Hope that makes sense OP

Makeuptherules Fri 08-May-20 12:33:13

I wish people would stop mentioning this without backing it up, I'm BAME and pregnant. Half black, is it half the risk if half not full?? If black and pregnant should I just stay in for the rest of my life? It's really scary being told things like this in such a blase way

GrumpyHoonMain Fri 08-May-20 12:47:33

When the scientists say BAME at the moment for Covid they mean black, Pakistani, and Bangladeshi and poor. This makes sense because on the whole these communities are the most impoverished in the UK and score badly for other health conditions too - even the NHS staff who come from these communities tend to have health issues due to the way they lived their childhoods.

Wealthier people of all communities tend to be healthier and when not working in the NHS where viral load can make the condition a million times worse, can take steps not to transmit the virus. Things like access to healthy food, handwashing, jobs that allow work from home are all really important.

MedSchoolRat Fri 08-May-20 13:11:43

Table 1 from the ICNARC report. UK People who went to critical care with viral-not-covid-pneumonia, vs. people who went to CC with covid19.

What is important about this is how different covid19 is from regular severe respiratory disease, for BAME folk. Something is very different, linked to ethnicity. I don't think the differences can be explained by Poverty, underlying conditions, smoking habits, air pollution: those factors should show up in the other viral pneumonias, stats. There is something special about covid & being male/person of colour. This is very intriguing scientifically.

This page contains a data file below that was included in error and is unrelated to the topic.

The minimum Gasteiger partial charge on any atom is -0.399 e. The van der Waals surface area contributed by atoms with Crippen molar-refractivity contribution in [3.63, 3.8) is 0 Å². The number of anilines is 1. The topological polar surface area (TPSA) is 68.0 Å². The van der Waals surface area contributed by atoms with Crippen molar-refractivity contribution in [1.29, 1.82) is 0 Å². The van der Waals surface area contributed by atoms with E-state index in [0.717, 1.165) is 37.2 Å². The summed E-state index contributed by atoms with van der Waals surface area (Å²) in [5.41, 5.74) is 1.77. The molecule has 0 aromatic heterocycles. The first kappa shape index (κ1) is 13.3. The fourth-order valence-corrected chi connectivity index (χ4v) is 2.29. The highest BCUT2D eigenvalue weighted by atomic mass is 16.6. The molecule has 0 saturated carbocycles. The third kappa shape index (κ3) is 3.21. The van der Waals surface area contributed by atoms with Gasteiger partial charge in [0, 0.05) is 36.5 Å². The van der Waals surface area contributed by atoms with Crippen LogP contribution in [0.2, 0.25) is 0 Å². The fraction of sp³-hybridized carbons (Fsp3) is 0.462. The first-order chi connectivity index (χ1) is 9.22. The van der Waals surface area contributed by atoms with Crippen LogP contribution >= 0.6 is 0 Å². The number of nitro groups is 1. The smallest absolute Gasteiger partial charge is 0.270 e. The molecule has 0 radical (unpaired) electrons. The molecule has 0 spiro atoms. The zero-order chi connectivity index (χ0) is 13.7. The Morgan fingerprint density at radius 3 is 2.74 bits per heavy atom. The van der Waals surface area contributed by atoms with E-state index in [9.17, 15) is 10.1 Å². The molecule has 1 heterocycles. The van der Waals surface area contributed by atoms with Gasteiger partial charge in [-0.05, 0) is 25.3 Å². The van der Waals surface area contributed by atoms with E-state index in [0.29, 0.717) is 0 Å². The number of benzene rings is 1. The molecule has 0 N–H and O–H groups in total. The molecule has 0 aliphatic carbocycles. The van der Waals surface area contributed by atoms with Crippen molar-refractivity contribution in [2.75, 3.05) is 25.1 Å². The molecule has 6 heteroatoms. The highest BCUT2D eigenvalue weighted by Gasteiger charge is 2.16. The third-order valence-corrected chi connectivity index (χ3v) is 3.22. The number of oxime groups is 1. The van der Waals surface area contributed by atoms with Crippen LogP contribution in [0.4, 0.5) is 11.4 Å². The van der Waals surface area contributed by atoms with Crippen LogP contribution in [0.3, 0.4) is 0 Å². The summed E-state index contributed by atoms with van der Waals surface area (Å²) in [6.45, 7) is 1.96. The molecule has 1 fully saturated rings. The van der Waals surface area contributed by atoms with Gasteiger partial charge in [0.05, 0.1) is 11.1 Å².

DD said covid19 r0 is high so overcrowding might be the difference (exponential spread); but Bangladeshi families are much more overcrowded (as a group) than black people in UK, but blacks are more over-represented. So crowded homes seems unlikely to explain the picture.

I'm a skeptic on the posited vitamin D link but if that's the reason, it will come out sooner or later. I wonder if some ethnicities have more ACE2 receptors (or whatever sars-cov-2 latches on to).

BeforeIPutOnMyMakeup Fri 08-May-20 13:50:41

@Makeuptherules you can easily Google the ONS report yourself and read the summary. It is on the ONS website.

You are categorised as mixed ethnicity and have the same health outcomes as the white British population when adjusted for socioeconomic, health, disability and age.

BeforeIPutOnMyMakeup Fri 08-May-20 13:55:50

@MedSchoolRat I wonder why people like you aren't interested in other reports that show worse healthcare outcomes for black people? This report actually follows the trend.